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4 ways to beat the competition in your 2021 job hunt

Focused Indian woman using laptop at home, looking at screen, chatting, reading or writing email, sitting on couch, serious female student doing homework, working on research project online
Here's how to beat the competition and ensure you land an interview. (Source: Getty)

As the world shakes off 2020 and economists forecast a strong rebound, many are feeling hopeful about their career prospects in the new year.

While there are still just shy of a million unemployed Australians, if you’re on the hunt for a new job, there are some ways you can ensure you stand out.

According to Australia’s top recruitment experts, flexibility, a strong resume, a bit of networking and online job profiles will serve jobseekers well in the face of stiff competition.

Broaden your horizons

The first step to your job hunt is ensuring you haven’t boxed yourself in. With so many industries and business sectors still heavily impacted by the pandemic, it may pay to cast a wider net and be open to jobs you might not have considered previously.


“My top tip to job-hunters is to challenge yourself to keep an open mind and remain flexible throughout your job search,” Adecco Australia managing director Kelly Van Nelson told Yahoo Finance.

“Take the time to understand which of your skills are currently most in demand across the entire job market – not just within your industry – and then focus on how you might be able to bring these skills into roles and industries that you may not have traditionally considered for yourself.

“This is an ideal time to aim to open new doors, in addition to re-approaching old ones,” she said.

Show off your experience

To make it to the interview stage, you have to look good on paper first. What’s written on your resume will speak volumes, so make every word count to showcase what you’re capable of and what you’ve already achieved.

“To stand out from the crowd you need to highlight your nominated industry experience. Employers are less willing to take a chance on someone at the moment, so you need to make sure you highlight relevant applicable industry experience on your CV,” said Hays Australia and New Zealand managing director Nick Deligiannis.

This also means going back to basics: review and rewrite your resume if you need to, with a focus on framing your previous achievements in numbers and figures where possible.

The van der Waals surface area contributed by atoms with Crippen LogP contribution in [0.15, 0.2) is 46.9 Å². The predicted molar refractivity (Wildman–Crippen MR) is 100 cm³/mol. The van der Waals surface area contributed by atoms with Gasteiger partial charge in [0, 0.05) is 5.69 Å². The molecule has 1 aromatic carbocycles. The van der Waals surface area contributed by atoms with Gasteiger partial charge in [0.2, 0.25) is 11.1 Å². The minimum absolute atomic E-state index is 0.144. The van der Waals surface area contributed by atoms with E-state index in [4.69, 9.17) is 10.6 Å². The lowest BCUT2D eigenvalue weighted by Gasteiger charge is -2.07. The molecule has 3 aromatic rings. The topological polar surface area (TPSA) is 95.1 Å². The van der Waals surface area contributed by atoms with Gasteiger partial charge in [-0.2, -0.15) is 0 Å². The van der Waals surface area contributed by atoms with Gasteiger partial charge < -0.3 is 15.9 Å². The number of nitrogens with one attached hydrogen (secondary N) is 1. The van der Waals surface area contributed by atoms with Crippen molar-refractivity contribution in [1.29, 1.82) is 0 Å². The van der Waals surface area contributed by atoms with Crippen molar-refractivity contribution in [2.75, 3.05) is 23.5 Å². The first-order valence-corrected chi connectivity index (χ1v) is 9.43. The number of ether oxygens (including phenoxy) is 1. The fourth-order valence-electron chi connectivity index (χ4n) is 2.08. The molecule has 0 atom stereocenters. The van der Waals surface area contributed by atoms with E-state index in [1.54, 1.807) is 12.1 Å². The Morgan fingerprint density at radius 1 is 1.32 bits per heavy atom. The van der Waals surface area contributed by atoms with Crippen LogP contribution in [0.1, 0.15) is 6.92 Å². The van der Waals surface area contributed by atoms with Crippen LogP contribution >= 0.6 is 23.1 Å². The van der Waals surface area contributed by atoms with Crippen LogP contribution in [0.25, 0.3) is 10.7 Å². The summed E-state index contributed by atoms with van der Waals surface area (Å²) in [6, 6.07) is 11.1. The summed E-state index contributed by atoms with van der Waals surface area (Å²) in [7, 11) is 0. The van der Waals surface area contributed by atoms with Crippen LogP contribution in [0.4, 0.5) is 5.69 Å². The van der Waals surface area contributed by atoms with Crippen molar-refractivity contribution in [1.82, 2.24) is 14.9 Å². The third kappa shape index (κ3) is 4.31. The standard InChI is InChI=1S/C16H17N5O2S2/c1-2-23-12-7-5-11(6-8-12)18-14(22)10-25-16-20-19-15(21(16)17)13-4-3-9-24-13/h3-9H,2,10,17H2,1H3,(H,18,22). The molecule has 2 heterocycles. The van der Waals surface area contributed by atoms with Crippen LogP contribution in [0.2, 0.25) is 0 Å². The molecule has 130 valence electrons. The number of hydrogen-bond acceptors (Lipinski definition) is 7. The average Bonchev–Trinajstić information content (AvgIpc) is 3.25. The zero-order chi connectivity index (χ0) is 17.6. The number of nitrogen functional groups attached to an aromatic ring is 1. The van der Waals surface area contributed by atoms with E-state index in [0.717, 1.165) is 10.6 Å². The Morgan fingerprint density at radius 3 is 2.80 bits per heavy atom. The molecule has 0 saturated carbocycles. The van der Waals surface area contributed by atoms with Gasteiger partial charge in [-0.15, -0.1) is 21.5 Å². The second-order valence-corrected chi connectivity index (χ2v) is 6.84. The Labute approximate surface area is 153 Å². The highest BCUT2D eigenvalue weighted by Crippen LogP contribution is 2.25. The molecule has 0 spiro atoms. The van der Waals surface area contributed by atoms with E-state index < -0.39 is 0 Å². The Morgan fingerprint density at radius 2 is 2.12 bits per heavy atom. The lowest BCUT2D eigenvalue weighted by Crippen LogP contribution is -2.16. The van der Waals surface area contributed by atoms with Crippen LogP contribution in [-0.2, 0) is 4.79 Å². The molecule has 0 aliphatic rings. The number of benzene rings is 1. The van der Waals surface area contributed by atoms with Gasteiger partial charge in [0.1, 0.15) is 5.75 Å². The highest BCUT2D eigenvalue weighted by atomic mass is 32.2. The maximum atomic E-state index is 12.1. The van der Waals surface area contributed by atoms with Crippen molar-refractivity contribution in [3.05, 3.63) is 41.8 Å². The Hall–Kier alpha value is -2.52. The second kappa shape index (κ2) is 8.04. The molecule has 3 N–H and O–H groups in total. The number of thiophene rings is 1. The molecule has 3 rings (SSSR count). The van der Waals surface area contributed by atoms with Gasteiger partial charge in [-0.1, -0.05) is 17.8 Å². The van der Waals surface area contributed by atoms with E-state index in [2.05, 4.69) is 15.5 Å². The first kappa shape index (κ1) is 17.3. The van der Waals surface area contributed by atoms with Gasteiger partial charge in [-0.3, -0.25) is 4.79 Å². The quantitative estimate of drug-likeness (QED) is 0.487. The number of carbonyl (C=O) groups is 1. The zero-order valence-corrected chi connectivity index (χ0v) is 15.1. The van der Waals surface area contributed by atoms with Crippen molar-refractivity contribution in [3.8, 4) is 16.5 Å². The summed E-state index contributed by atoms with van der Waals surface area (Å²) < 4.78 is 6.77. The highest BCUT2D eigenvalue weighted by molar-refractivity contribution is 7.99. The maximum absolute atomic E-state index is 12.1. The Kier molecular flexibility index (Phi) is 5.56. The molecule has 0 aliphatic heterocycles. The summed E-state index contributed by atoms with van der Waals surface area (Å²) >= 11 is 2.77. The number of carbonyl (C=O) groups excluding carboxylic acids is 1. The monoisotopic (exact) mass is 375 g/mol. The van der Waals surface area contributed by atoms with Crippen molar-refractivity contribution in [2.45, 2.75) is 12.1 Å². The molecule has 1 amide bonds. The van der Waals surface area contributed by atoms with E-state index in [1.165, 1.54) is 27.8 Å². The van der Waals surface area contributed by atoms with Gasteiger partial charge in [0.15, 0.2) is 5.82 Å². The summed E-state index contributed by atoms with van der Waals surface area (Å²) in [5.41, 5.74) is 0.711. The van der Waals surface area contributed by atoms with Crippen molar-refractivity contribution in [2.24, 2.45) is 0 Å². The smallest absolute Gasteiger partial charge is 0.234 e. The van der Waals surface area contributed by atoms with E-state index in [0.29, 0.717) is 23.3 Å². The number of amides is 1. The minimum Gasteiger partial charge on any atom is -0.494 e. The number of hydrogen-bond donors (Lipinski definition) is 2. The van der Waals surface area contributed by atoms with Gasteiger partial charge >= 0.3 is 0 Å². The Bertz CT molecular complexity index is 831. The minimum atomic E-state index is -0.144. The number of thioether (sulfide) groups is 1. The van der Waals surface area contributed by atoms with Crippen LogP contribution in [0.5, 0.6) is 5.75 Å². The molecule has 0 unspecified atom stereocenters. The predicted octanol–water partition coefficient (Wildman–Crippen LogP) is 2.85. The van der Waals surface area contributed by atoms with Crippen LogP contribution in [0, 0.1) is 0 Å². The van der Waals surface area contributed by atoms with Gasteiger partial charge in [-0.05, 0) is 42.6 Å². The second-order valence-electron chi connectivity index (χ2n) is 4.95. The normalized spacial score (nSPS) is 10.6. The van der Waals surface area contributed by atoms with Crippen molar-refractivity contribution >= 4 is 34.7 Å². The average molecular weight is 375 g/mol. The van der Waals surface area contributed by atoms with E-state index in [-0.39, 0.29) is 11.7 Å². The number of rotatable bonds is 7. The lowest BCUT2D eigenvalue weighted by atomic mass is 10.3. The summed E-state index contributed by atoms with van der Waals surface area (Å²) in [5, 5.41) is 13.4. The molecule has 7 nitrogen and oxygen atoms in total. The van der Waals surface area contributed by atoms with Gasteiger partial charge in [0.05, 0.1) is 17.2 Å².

“Employers today want proof that you could do the job well. They aren’t willing to take a chance on an unproven performer, which is why it’s important to demonstrate the relevance of your experience and the value you could bring to their organisation,” he added.

Were you responsible for significant growth in sales, website visitors or several projects or team members? How many? Make sure these details are included in your resume.

“Impactful numbers are very compelling in the context of a CV and allow you to undeniably prove that your experience makes you the right person for the job.”

SEEK human resources director Kathleen McCuddenn also said demonstrating your leadership capabilities would catch the attention of recruiters.

“Recruiters and employers are often impressed with leadership skills so make a note of this in your application,” she told Yahoo Finance.

Including soft skills and technical skills – along with relevant examples – will lend more weight to your resume, too.

Get networking

For many, networking is a dreaded term or concept, but if you’re looking for new work opportunities, it’s worthwhile drawing on relationships with old contacts or former colleagues.

“Most jobs are still filled by word of mouth so networking is vitally important. It just looks a bit different in the virtual world,” LinkedIn Australia career expert Shiva Kumar said.

For those who are intimidated by the prospect of reaching out to strangers, ShareRoot CEO Michelle Gallaher told Yahoo Finance in 2019 that there were two types of networking: to reinforce relationships, and to expand your circle of influence. Both types require different kinds of behaviours and approaches, she said.

According to leadership development expert and career coach Michelle Sales, your best bet is to be memorable.

“Think about how you speak about yourself. How you introduce yourself, how do you find interesting elements of what you're doing, why you're doing it, what you're passionate about – that is [more] interesting than introducing yourself by saying what your job title is, because that is pretty boring,” she said.

Be online

The recruiters also reminded Australians of the value in an updated, polished digital resume, such as a profile on LinkedIn, Seek or Indeed.

“Employers can refer to your profile when assessing your suitability for a role by proactively searching through your skills and experience,” said McCudden.

“So the more relevant information you include about yourself, the better your chances of standing out.”

Many job platforms that allow you to create a profile will also have a setting to indicate to employers that you are open to work. According to Kumar, those who use LinkedIn’s #OpenToWork photo frame actually receive 40 per cent more messages from recruiters.

Don’t forget to set up job alerts, too, and browse company profile pages for any current openings.

“No matter what job site you’re using, be sure to take full advantage of the capabilities they offer, particularly at this time,” said Indeed head of career insights Jay Munro.

Finally, don’t forget to give your references a heads up.

“Make sure you select the right references who will be well-informed, and brief them on the role and why you’ve applied for it to ensure they speak to your strengths and why you’re the best candidate for the role,” Munro added.

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